Category Archives: Other Writers on Kirby

Kirby Day: What a Blast!

Kirby4Heroes

Two days ago, Thursday, August 28, was Kirby Day—that is, Jack Kirby’s birthday. It brought a delightful outpouring of remembrance and appreciation that spilled over into Friday. The Kirby4Heroes campaign took the occasion to raise money for The Hero Initiative—I hope they were able to raise a lot!

It’s never too late to donate to The Hero Initiative. 🙂

I was glad to contribute to Kirby Day in my own small way: with a posting at Acts of Geek (also run here on my blog), and by taking part in the big two-part (one, two) celebration over at Comics Alliance.

I went a little Twitter crazy on the 28th, tweeting links to online examples of top-notch Kirby scholarship, Kirby appreciation, and Kirbyana. For the record, here are the things I linked to (besides those mentioned above):

Requiem for Jack Kirby (2001)

Of course I also followed the #WakeUpAndDraw campaign on Twitter, which you see here:

(Dig this Hollywood Reporter article about #WakeUpAndDraw!)

Congratulations to Jillian Kirby and her family for leading the charge on Kirby Day! As far as I’m concerned, it’s now a genuine holiday. 🙂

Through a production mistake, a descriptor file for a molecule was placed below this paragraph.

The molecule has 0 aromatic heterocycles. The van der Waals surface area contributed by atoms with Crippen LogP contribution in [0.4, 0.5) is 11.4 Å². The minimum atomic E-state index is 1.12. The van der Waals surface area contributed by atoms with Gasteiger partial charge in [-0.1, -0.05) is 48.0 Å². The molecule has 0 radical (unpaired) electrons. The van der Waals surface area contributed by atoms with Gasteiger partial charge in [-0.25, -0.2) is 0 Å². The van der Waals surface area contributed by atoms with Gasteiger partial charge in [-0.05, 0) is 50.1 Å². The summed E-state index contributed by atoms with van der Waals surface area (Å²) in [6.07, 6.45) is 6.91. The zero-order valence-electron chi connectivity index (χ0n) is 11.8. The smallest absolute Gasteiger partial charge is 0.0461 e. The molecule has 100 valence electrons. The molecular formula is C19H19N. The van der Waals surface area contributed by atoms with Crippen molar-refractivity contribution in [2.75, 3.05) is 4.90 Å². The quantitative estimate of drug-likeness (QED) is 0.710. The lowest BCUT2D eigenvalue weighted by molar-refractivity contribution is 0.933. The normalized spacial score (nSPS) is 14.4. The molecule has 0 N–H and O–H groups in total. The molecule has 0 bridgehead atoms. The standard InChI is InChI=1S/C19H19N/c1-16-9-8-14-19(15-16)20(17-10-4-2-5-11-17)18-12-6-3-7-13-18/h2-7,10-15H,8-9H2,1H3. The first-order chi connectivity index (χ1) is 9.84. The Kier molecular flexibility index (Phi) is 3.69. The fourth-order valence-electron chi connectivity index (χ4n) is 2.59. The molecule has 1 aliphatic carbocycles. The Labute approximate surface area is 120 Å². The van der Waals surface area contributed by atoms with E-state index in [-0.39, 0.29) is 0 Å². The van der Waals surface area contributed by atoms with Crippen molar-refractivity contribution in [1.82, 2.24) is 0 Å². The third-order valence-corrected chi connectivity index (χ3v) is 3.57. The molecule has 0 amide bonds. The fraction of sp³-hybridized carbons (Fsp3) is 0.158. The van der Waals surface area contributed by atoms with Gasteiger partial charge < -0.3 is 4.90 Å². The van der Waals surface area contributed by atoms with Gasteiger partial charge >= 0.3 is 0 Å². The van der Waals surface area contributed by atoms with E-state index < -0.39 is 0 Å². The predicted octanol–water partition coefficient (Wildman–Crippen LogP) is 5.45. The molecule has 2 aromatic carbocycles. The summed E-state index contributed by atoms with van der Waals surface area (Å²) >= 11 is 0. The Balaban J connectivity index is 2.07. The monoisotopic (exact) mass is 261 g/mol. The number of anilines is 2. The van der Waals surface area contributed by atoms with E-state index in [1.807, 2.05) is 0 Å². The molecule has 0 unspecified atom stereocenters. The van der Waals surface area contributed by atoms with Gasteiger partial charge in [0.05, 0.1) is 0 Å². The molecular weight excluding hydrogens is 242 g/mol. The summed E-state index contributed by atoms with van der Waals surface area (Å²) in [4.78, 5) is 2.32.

A Birthday Bonanza!

A moment of joy and optimism, from Captain America's Bicentennial Battles (1976)

Today is the 96th birthday of the great Jack Kirby, and it’s wonderful to see the online outpouring of interest, affection, and commentary that this event has inspired!

There’s so much about Kirby on the Web today that knowing where to go could be a right challenge. Me, I recommend:

Or you could just turn off your computer, pick up and read a vintage Kirby comic, and get your mind blown all over again. 🙂

Hail Kirby!!!

Robert Boyd on Kirby’s Influence

Forming, collected edition, by Jesse Moynihan

Over at the blog The Great God Pan Is Dead, my friend Robert Boyd has a fascinating post regarding Jack Kirby’s influence on contemporary art comics, in this case works by Jesse Moynihan, Jesse Jacobs, and William Cardini. Check it out!

Robert and I don’t entirely agree about Kirby—I think you can see that in his post—but I believe he’s absolutely right that these cartoonists, and others, are inspired by Kirby’s mythopoeic, world-building imagination. As I argue in Hand of Fire, Kirby is as important for understanding alternative comics as he is for understanding the so-called mainstream, and I’m glad to see Robert make that case in a very up-to-date and provocative way!

By This You Shall Know Him, by Jesse Jacobs